_Zab._ Be quick, be quick, out with the banquet there,
These scents are dull; cast richer on, and fuller;
Scent every place, where have you plac'd the musick?
_Ser._ Here they stand ready Sir.
_Zab._ 'Tis well, be sure
The wines be lusty, high, and full of Spirit,
And Amber'd all.
_Ser._ They are.
_Zab._ Give fair attendance.
In the best trim, and state, make ready all.
I shall come presently again. [_Banquet set forth. Exit._
_2 Ser._ We shall Sir,
What preparation's this?
Some new device
My Lady has in hand.
_1 Ser._ O, prosper it
As long as it carries good wine in the mouth,
And good meat with it, where are all the rest?
_2 Ser._ They are ready to attend. [_Musick._
_1 Ser._ Sure some great person,
They would not make this hurry else.
_2 Ser._ Hark the Musick.
_Enter_ Zabulon, _and_ Arnoldo.
It will appear now certain, here it comes.
Now to our places.
_Arn._ Whither will he lead me?
What invitation's this? to what new end
Are these fair preparations? a rich Banquet,
Musick, and every place stuck with adornment,
Fit for a Princes welcome; what new game
Has Fortune now prepar'd to shew me happy?
And then again to sink me? 'tis no illusion,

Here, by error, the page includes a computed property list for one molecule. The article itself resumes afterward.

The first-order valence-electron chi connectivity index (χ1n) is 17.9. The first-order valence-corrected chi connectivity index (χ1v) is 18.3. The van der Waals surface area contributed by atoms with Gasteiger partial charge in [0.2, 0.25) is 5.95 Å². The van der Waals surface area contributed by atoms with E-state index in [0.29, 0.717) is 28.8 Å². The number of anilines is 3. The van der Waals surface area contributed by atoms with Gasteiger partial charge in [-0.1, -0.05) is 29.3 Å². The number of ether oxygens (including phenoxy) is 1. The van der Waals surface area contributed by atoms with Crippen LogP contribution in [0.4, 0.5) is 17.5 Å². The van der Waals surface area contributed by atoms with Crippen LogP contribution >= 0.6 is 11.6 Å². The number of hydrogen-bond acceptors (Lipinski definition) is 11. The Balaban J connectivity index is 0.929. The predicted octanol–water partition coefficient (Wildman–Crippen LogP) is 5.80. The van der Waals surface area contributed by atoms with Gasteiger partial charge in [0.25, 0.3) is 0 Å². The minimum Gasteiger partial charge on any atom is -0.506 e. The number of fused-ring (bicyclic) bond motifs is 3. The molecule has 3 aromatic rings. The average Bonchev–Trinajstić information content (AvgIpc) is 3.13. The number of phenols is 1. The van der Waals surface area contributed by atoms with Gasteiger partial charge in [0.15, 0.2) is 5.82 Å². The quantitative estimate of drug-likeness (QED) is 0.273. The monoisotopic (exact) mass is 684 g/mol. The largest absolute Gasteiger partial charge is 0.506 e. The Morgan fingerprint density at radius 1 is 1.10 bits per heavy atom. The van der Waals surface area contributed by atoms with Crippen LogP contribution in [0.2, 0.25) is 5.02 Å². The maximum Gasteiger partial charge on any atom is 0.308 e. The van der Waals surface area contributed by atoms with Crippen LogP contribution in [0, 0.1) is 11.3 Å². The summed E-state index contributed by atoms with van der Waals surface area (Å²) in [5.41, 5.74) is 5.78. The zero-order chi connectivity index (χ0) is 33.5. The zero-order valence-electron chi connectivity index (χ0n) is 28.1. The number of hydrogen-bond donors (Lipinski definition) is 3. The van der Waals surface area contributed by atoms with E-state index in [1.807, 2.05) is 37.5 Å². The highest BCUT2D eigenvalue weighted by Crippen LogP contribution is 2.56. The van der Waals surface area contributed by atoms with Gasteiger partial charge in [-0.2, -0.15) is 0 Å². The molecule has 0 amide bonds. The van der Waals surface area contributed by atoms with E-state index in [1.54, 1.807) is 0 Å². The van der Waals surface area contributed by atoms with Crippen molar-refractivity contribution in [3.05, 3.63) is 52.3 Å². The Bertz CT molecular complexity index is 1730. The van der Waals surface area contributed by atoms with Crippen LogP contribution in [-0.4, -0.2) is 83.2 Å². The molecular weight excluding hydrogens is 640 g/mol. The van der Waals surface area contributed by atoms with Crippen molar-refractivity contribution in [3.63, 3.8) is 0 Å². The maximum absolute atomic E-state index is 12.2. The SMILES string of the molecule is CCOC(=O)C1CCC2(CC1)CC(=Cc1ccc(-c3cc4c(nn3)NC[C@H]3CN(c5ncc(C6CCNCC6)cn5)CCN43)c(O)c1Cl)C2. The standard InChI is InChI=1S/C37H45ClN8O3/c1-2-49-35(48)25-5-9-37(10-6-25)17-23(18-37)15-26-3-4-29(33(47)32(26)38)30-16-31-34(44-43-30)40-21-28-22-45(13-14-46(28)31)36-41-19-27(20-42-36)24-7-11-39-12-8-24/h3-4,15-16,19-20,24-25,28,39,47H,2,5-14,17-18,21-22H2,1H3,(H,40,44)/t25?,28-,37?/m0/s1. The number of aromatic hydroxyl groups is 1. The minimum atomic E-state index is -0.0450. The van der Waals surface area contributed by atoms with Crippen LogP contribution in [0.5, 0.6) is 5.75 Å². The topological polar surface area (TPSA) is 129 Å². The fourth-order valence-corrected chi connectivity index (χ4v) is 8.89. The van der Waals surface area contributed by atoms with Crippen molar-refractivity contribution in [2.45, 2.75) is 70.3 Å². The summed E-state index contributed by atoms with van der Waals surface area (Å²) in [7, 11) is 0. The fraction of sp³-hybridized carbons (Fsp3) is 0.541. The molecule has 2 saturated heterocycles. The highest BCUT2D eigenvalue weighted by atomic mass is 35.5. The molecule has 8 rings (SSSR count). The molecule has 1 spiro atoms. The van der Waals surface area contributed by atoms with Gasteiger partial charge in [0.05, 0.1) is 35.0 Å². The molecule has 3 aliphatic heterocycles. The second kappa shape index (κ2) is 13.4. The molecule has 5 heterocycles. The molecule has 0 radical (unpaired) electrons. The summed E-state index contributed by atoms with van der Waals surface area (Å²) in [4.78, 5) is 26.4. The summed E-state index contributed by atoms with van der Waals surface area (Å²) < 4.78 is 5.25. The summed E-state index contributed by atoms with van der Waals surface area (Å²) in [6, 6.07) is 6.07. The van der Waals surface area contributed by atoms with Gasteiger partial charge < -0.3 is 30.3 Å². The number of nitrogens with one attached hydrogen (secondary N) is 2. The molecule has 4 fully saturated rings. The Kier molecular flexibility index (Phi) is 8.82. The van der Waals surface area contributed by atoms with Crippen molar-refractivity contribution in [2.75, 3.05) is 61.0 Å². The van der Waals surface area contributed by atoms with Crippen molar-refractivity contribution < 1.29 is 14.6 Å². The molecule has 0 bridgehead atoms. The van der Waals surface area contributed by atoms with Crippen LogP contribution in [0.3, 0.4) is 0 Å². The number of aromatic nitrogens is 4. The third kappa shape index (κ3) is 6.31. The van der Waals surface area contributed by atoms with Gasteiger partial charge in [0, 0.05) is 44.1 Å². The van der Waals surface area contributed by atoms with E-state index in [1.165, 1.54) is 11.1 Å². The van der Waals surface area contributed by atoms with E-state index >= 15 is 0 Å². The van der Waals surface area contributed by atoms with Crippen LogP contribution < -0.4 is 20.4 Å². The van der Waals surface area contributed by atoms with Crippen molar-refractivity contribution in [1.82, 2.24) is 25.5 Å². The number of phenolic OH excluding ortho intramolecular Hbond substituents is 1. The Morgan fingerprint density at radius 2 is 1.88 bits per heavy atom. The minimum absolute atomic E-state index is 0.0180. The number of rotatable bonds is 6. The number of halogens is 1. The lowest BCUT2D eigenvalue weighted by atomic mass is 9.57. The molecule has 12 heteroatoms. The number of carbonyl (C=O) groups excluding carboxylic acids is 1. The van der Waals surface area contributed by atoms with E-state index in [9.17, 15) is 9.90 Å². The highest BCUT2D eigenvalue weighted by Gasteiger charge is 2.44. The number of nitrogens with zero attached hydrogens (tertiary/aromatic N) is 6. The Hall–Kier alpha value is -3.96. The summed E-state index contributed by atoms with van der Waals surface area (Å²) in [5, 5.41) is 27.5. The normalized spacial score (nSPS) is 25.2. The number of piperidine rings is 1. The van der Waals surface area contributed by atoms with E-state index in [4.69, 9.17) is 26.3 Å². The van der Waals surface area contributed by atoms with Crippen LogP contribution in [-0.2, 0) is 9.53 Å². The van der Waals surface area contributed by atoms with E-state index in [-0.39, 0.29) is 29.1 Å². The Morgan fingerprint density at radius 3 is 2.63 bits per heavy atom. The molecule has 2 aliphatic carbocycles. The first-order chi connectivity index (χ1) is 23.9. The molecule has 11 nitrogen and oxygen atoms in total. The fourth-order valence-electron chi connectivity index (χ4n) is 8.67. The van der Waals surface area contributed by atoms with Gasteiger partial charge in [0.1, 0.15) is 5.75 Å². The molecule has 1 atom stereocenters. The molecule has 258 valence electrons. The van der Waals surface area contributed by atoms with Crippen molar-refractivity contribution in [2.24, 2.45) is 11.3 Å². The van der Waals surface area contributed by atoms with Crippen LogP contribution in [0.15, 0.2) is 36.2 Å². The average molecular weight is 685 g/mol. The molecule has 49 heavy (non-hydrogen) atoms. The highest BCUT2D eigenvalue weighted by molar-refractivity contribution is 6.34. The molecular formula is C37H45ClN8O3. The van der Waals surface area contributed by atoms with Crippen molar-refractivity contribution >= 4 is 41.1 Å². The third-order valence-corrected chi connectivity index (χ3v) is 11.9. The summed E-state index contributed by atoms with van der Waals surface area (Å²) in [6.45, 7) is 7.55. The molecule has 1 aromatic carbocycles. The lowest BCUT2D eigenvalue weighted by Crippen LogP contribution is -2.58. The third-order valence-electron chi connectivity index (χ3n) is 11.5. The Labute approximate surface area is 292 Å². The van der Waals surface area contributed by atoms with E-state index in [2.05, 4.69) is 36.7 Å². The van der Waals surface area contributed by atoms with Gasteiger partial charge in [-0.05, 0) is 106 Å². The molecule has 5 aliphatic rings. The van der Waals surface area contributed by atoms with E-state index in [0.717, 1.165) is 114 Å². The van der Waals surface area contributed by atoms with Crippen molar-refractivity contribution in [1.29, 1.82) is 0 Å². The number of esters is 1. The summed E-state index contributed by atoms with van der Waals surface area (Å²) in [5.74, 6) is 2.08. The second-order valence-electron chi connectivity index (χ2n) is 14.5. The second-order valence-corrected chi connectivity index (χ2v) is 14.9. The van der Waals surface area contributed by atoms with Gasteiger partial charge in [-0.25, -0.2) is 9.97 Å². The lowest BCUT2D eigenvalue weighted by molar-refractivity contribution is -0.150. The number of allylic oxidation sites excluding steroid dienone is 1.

Mine eyes are not deceiv'd, all these are reall;
What wealth and state!
_Zab._ Will you sit down and eat Sir?
These carry little wonder, they are usual;
But you shall see, if you be wise to observe it,
That that will strike dead, strike with amazement,
Then if you be a man: this fair health to you.
_Ar._ What shall I see? I pledge ye Sir, I was never
So buried in amazement--
_Zab._ You are so still:
_Ar._ The very wines are admirable:
Good Sir, give me leave to ask this question,
For what great worthy man are these prepar'd?
And why do you bring me hither?
_Zab._ They are for you, Sir;
And under-value not the worth you carry,
You are that worthy man: think well of these,
They shall be more, and greater.
_Ar._ Well, blind fortune
Thou hast the prettiest changes when thou art pleas'd,
To play thy game out wantonly--
_Zab._ Come be lusty,
And awake your Spirits. [_Cease Musick._
_Ar._ Good Sir, do not wake me.
For willingly I would dye in this dream, pray whose Servants
Are all these that attend here?
_Zab._ They are yours;
They wait on you.
_Ar._ I never yet remember
I kept such faces, nor that I was ever able
To maintain so many.
_Zab._ Now you are, and shall be.
_Ar._ You'l say this house is mine too?
_Zab._ Say it? swear it.
_Ar._ And all this wealth?
_Zab._ This is the least you see Sir.
_Ar._ Why, where has this been hid these thirtie years?
For certainly I never found I was wealthie
Till this hour, never dream'd of house, and Servants.
I had thought I had been a younger Brother, a poor Gent.
I may eat boldly then.
_Zab._ 'Tis prepar'd for ye.
_Ar._ The taste is perfect, and most delicate:
But why for me? give me some wine, I do drink;
I feel it sensibly, and I am here,
Here in this glorious place: I am bravely us'd too,
Good Gentle Sir, give me leave to think a little,
For either I am much abus'd--
_Zab._ Strike Musick
And sing that lusty Song. [_Musick. Song._
_Ar._ Bewitching harmony!
Sure I am turn'd into another Creature.
Happy and blest, _Arnoldo_ was unfortunate;